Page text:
Germany‘s “cash-for-clunkers” scheme expired on Wednesday with a last-minute surge in demand a full three weeks before the Sept. 27 election and much faster than anyone thought possible.
The government’s 5-billion euro incentive programme has led to the purchase of 2 million new cars in the last eight months, according to the website of the Federal Office of Economics and Export Control that has been keeping a live update of how much money was still available. New car registrations are up about 30 percent this year — in the middle of the country’s worst post-war recession.
By any measure the “Abrwackpraemie” (car junking bonus), as the Germans informally referred to the government’s more official “Unweltpraemie” (environment bonus), that offered new car buyers 2,500 euros for scrapping their older vehicles has been a great success story — a textbook example of pump priming that would make have made Franklin D. Roosevelt proud.
It was among the 81-billion euro basket of stimulus measures the government put together to soften the impact of the recession and was later copied in many other countries, including the United States.It started out as a 1.5-billion euro scheme but that had to be quickly topped up in the spring as a frenzy swept the country.
It gave the economy an important glimmer of hope as gross domestic product contracted by a post-war record 3.5 percent in the first quarter. The government’s heavy-handed intervention did, however, disrupt the free markets — hitting the market for used cars and causing problems for retailers as we pointed out in this story in April.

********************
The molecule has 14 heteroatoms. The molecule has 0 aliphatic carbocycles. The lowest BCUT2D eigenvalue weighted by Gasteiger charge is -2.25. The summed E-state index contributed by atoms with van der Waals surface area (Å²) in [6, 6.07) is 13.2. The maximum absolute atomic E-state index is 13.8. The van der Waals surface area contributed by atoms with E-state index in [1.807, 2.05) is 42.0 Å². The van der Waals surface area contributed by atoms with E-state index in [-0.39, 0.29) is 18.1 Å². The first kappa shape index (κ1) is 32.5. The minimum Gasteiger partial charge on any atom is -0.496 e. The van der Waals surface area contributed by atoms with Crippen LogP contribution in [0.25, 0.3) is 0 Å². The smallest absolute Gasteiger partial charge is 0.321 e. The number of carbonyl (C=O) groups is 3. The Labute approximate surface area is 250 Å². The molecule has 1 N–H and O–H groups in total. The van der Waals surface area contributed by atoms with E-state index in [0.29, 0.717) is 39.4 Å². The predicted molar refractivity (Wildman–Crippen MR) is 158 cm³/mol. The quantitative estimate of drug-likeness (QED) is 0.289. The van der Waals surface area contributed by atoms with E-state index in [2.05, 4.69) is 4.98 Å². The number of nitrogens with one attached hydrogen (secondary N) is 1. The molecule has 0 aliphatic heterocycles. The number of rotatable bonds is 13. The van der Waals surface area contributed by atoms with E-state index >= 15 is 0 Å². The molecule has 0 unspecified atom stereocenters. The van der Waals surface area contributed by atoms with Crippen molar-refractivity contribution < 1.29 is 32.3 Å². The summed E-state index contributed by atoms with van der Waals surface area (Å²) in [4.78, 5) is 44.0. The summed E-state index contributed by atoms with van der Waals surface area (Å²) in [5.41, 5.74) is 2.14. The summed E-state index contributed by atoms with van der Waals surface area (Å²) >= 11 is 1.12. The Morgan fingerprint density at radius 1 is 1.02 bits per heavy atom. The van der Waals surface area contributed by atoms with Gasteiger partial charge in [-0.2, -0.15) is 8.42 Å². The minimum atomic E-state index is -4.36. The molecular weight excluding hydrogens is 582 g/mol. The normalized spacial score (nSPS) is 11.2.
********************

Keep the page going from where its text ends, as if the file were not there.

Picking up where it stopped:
My colleague Paul Carrel pointed out in an analysis today that the “cash-for-clunkers” scheme helped private consumption in Europe’s biggest economy grow by 0.1 percent in the first half and without the scheme it would have declined 1.0 pecent compared to the first half of 2008.
The Social Democrats led by Vice Chancellor Frank-Walter Steinmeier — pictured here on the left inspecting a new car as it rolls along on the assembly line — have claimed credit for the Abwrackpraemie, saying it was their idea that helped the car industry in Germany and elsewhere with the generous subsidies for new cars for those to junk their older vehicles. That may be the case but voters don’t seem to care: the SPD still trails Chancellor Angela Merkel’s conservatives by about 12 points in opinion polls.
The pressing question now is: What will happen to the car market now? Will demand for cars collapse? Did the “cash-for-clunkers” scheme simply encourage would-be car buyers to pull forward their purchases? Will the market be sucked dry? Or did it help stimulate genuinely new demand from people who otherwise would have held onto their ageing vehicles? Will it prove to be a “Strohfeuer“, a flash in the pan?
PHOTOS: Top: Junk cars piled up at a scrap yard in Offenbach near Frankfurt, REUTERS/Kai Pfaffenbach (GERMANY)
Lower: Steinmeier (2ndL) talks to an employee about the A3 production line during a visit to the German car manufacturer Audi in Ingolstadt. REUTERS/Michaela Rehle